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RESEARCH PAPERS: Radiative Heat Transfer

Radiative Heat Transfer Using Isotropic Scaling Approximation: Application to Fibrous Medium

[+] Author and Article Information
Hervé Thierry Tagne

Centre de Thermique de Lyon (CETHIL)— UMR 5008 CNRS INSA de Lyon/Université Claude Bernard—Lyon 1 Bât. Sadi Carnot, 69621 Villeurbanne, France

Dominique Doermann Baillis1

Centre de Thermique de Lyon (CETHIL)— UMR 5008 CNRS INSA de Lyon/Université Claude Bernard—Lyon 1 Bât. Sadi Carnot, 69621 Villeurbanne, Francedominique.baillis@insa-lyon.fr

1

Corresponding author.

J. Heat Transfer 127(10), 1115-1123 (May 12, 2005) (9 pages) doi:10.1115/1.2035108 History: Received December 21, 2004; Revised May 12, 2005

The applicability of the isotropic scaling approximation to heat transfer analysis in fibrous medium is discussed. The isotropic scaling model allows the transformation of an anisotropic scattering problem to an isotropic one. The scaled parameters are derived for general anisotropic scattering and for radiative properties dependent of the incidence radiation. Three different isotropic scaling approaches are considered: Directional isotropic scaling, mean isotropic scaling, and P1 isotropic scaling; corresponding to isotropic scaling parameters function of incident radiation, arithmetic mean over all incident direction of radiative properties, and mean on weighted radiative properties, respectively. The discrete ordinate method is used to solve the radiative transfer equation through fibrous medium. The fibers in the medium are randomly oriented either in space or parallel to the boundaries. Numerical results presented for a pure radiation problem show good accuracy on radiative heat flux between the exact solution and solution obtained with both P1 and directional isotropic scaling while using mean isotropic scaling is unsuitable. Using isotropic scaling approximation to model radiative heat transfer is faster than the exact solution and required few quadratures to converge.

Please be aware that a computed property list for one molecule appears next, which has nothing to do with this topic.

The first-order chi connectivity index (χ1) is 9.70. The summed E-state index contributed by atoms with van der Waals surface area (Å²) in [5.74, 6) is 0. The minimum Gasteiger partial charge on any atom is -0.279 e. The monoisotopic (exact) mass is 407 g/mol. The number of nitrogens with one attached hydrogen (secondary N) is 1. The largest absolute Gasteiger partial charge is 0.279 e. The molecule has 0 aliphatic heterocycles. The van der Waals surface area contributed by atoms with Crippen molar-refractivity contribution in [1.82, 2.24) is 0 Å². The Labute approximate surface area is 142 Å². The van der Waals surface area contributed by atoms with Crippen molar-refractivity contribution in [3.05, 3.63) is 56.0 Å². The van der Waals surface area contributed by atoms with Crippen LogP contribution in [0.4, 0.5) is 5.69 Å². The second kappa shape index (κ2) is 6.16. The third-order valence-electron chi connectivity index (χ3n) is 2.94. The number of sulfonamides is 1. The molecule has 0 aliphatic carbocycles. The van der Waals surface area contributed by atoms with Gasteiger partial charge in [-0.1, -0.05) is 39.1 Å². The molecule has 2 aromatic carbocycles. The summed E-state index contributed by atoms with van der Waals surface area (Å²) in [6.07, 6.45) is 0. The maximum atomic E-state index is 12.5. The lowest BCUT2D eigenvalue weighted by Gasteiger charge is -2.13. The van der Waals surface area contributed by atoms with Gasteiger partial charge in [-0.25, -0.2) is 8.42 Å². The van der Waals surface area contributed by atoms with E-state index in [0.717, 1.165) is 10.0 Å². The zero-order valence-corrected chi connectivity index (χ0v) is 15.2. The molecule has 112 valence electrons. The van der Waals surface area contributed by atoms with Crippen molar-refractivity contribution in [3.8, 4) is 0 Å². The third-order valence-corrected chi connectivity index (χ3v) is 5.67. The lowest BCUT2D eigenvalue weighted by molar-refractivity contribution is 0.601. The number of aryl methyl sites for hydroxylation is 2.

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Copyright © 2005 by American Society of Mechanical Engineers
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Figures

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Figure 1

Geometry of scattering by a fiber at oblique incidence

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Figure 2

Scattering phase function versus scattering angle: (a) medium 2, (b) medium 3

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Figure 3

Extinction/scattering coefficients versus incident direction

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Figure 4

Bias scattering factor versus incident direction

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Figure 5

Relative error versus Gauss quadrature: Fiber randomly oriented in space

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Figure 6

Relative error versus Gauss quadrature for fiber parallel to the boundaries: (a) thickness is 0.1cm, (b) thickness is 1.0cm, and (c) thickness is 3.0cm

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